It’s no secret that I love malty, rich black teas and this was that sort of tea. I found that it displayed admirable longevity in a gongfu session and brewed up with much greater depth and complexity than expected. All in all, I thought this was an excellent black tea and would not hesitate to recommend it to fans of such teas.

Flavors: Black Pepper, Brown Toast, Butter, Camphor, Caramel, Cedar, Cherry, Chestnut, Clove, Cream, Dark Chocolate, Dark Wood, Dates, Dried Fruit, Eucalyptus, Fig, Ginger, Malt, Mineral, Pine, Red Apple, Roasted nuts, Walnut

Preparation
6 g 4 OZ / 118 ML

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81
21 tasting notes

2.5g for 2.5 minutes in 300ml of water just off the boil. Re-steeps well at 4 minutes.

This is a surprising tea. It’s a nice strong cup of tea but smooth and without any of the astringency I usually expect with a stronger hongcha. Thick mouthfeel almost like a bulang shou. Not the most complex but very satisfying for when you want a nice strong cup. Notes of cocoa dominate with an underlying sweetness that is somewhat obscurbed by the slight bitterness from the cocoa. Not getting much malt from this one unlike other reviews. I’ve been drinking this on and off for the last few weeks. It will never be a favourite as its a bit monodimensional but its something I think I’d like to have on hand for when I want a stronger hongcha.

I think this would make for a good option for those looking for a loose leaf alternative to bagged english breakfast teas. Will introduce this to family members who enjoy a splash of milk in their tea as I think it will hold up well to it.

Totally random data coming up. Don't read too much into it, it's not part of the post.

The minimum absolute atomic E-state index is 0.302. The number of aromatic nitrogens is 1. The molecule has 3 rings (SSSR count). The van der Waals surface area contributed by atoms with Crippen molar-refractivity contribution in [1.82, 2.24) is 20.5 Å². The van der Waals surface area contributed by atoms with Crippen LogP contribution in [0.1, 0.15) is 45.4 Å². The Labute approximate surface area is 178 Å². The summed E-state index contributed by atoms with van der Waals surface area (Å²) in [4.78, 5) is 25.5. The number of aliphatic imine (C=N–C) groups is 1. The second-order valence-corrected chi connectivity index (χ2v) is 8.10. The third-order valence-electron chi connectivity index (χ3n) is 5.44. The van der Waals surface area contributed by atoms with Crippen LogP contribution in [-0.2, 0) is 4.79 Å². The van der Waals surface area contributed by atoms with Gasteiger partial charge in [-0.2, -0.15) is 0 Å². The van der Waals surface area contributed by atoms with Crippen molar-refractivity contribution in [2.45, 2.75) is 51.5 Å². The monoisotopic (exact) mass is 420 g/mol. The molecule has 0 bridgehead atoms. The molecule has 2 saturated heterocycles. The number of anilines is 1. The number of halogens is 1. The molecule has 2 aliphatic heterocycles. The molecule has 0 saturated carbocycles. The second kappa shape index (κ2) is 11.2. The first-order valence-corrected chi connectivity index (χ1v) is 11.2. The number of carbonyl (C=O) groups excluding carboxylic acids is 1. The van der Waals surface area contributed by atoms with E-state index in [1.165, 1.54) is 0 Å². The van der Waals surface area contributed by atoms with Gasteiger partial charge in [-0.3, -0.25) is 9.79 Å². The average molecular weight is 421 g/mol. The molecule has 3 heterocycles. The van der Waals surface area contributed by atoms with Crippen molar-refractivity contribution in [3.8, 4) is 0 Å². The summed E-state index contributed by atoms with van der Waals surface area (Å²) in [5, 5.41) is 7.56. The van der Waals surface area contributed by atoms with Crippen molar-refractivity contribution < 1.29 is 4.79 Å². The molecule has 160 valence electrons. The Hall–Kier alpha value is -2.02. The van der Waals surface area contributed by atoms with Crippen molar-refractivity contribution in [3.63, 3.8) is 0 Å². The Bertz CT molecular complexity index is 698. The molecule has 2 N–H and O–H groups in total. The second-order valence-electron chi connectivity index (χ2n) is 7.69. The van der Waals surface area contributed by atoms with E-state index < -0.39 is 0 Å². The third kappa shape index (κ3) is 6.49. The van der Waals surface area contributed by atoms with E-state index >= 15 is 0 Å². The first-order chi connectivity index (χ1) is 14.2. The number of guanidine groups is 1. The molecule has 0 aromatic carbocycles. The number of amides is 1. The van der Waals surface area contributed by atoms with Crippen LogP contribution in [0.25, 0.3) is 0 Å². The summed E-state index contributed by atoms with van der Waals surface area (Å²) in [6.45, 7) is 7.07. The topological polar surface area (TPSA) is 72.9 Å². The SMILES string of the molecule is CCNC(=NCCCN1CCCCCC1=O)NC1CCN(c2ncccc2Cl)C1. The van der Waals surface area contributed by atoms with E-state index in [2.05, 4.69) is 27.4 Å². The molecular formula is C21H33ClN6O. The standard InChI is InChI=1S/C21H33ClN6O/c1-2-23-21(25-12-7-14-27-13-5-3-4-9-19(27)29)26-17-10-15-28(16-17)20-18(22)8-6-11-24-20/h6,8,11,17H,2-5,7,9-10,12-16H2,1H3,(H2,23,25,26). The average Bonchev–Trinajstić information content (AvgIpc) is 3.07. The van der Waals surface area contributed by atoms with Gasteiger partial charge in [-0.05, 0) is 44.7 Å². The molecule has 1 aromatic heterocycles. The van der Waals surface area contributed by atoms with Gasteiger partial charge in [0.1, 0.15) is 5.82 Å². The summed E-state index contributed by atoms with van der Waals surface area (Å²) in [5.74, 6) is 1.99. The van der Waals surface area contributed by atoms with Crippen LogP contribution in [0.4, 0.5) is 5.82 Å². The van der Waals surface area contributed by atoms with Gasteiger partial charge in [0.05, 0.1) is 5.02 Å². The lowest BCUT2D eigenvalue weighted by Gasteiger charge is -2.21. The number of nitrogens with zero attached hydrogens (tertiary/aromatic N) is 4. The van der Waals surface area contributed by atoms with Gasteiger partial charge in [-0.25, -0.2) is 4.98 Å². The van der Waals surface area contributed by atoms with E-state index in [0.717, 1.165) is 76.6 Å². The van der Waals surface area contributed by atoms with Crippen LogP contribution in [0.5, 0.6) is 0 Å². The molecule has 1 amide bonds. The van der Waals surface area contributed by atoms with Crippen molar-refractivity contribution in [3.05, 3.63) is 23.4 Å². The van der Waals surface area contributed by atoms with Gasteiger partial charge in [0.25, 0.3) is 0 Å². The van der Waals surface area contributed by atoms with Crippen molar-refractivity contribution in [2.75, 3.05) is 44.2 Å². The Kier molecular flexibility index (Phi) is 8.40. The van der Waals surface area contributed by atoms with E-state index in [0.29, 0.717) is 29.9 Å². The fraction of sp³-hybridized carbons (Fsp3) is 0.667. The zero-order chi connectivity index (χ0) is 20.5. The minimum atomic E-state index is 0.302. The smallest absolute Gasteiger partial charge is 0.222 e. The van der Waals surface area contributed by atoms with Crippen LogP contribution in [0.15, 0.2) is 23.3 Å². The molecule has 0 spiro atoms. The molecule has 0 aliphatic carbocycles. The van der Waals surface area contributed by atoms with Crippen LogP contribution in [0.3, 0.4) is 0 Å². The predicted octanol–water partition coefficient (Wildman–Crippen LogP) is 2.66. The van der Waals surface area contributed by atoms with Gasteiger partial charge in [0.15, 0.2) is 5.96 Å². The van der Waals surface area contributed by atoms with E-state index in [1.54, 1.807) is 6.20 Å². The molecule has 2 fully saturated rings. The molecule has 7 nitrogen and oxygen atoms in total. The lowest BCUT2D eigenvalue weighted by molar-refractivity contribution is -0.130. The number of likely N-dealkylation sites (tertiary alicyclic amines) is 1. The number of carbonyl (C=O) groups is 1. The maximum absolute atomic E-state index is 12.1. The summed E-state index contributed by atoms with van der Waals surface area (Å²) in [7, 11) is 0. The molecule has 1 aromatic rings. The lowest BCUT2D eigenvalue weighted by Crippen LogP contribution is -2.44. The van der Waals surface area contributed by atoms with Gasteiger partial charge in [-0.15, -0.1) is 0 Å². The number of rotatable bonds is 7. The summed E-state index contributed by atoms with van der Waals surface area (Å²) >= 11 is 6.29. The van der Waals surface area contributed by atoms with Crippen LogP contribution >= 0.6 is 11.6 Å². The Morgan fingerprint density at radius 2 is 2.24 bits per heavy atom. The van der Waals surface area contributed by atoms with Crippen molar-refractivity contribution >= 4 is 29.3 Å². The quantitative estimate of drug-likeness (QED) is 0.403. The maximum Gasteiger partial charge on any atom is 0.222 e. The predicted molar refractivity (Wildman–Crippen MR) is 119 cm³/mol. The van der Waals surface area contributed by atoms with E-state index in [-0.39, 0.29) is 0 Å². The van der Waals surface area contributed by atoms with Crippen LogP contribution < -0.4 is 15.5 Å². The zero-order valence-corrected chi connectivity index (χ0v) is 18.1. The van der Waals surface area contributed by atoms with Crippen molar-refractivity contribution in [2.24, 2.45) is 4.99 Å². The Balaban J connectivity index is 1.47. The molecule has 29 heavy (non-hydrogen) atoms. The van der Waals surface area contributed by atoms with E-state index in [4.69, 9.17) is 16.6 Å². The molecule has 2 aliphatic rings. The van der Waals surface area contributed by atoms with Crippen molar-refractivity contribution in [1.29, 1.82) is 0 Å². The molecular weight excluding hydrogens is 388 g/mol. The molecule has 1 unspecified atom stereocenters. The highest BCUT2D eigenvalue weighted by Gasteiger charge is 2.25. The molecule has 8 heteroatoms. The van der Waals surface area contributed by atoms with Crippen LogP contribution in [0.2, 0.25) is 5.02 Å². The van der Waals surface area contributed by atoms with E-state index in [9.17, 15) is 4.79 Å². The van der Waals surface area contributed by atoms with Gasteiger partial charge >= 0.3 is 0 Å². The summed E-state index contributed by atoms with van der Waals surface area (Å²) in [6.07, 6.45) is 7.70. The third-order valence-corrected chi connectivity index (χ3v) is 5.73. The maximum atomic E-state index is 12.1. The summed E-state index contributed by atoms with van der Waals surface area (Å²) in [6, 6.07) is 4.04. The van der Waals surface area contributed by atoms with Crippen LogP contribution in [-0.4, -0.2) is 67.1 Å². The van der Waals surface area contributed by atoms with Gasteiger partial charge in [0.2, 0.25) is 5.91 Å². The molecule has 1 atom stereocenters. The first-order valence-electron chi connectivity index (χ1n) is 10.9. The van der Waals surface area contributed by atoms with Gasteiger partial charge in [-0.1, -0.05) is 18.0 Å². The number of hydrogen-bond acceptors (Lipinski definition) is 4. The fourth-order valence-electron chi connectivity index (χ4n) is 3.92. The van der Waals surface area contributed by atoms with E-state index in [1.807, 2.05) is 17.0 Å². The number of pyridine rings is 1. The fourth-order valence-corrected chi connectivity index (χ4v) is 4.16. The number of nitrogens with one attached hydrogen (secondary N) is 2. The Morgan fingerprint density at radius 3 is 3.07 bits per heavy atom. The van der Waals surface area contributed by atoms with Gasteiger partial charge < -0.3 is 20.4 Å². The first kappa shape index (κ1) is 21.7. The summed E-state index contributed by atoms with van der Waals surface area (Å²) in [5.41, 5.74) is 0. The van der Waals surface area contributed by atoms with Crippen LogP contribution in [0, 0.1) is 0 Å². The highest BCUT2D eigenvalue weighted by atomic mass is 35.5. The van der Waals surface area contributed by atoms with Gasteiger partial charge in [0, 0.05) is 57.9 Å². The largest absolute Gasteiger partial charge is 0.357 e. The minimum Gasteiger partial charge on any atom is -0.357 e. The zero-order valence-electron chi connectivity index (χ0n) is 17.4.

Flavors: Cocoa, Dark Bittersweet

Preparation
205 °F / 96 °C 2 min, 30 sec 2 g 10 OZ / 300 ML

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87
1 tasting notes

First time with an unflavored tea (No fruit/flowers/sweetners added.)

Great notes of dark chocolate, malt, and Autumn leaves. A bit bitter, but that may just be my untrained palette. Felt thick on the mouth and throat, and definitely could have went longer than the 5 steepings I did.

Flavors: Dark Bittersweet, Dark Chocolate, Malt

Preparation
200 °F / 93 °C 0 min, 15 sec 8 g 4 OZ / 120 ML

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77 tasting notes

Another nice tea from What-Cha.

The malt was very present, thick mouth feel yet smooth with chocolate notes.

It isn’t a complex tea, rather reminds me of a strong British cuppa people enjoy in the afternoon.